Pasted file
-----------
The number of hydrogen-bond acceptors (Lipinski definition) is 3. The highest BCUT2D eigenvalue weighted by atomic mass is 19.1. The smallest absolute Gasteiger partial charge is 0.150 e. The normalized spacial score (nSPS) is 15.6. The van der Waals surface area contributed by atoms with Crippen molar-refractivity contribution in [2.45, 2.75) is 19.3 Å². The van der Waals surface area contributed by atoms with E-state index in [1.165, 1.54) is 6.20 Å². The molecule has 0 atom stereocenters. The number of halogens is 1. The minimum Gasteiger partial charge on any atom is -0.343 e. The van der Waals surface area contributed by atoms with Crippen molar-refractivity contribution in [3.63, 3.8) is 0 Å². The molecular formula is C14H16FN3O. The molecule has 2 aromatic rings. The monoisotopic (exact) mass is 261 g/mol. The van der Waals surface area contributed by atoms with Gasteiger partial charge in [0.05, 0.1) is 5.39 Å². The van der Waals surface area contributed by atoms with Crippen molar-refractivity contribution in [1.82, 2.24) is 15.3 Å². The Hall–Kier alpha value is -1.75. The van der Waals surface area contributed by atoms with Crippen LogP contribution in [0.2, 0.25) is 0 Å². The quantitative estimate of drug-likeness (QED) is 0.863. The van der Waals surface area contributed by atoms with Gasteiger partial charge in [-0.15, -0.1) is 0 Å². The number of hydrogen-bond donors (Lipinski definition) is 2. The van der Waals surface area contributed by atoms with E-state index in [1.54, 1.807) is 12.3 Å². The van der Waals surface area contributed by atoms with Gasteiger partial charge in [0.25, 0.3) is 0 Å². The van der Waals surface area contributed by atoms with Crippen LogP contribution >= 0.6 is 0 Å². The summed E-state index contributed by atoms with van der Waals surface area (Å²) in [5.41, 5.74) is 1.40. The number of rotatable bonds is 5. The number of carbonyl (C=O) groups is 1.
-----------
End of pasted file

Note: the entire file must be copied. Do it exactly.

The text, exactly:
The number of hydrogen-bond acceptors (Lipinski definition) is 3. The highest BCUT2D eigenvalue weighted by atomic mass is 19.1. The smallest absolute Gasteiger partial charge is 0.150 e. The normalized spacial score (nSPS) is 15.6. The van der Waals surface area contributed by atoms with Crippen molar-refractivity contribution in [2.45, 2.75) is 19.3 Å². The van der Waals surface area contributed by atoms with E-state index in [1.165, 1.54) is 6.20 Å². The molecule has 0 atom stereocenters. The number of halogens is 1. The minimum Gasteiger partial charge on any atom is -0.343 e. The van der Waals surface area contributed by atoms with Crippen molar-refractivity contribution in [3.63, 3.8) is 0 Å². The molecular formula is C14H16FN3O. The molecule has 2 aromatic rings. The monoisotopic (exact) mass is 261 g/mol. The van der Waals surface area contributed by atoms with Gasteiger partial charge in [0.05, 0.1) is 5.39 Å². The van der Waals surface area contributed by atoms with Crippen molar-refractivity contribution in [1.82, 2.24) is 15.3 Å². The Hall–Kier alpha value is -1.75. The van der Waals surface area contributed by atoms with Crippen LogP contribution in [0.2, 0.25) is 0 Å². The quantitative estimate of drug-likeness (QED) is 0.863. The van der Waals surface area contributed by atoms with Gasteiger partial charge in [-0.15, -0.1) is 0 Å². The number of hydrogen-bond donors (Lipinski definition) is 2. The van der Waals surface area contributed by atoms with E-state index in [1.54, 1.807) is 12.3 Å². The van der Waals surface area contributed by atoms with Gasteiger partial charge in [0.25, 0.3) is 0 Å². The van der Waals surface area contributed by atoms with Crippen LogP contribution >= 0.6 is 0 Å². The summed E-state index contributed by atoms with van der Waals surface area (Å²) in [5.41, 5.74) is 1.40. The number of rotatable bonds is 5. The number of carbonyl (C=O) groups is 1.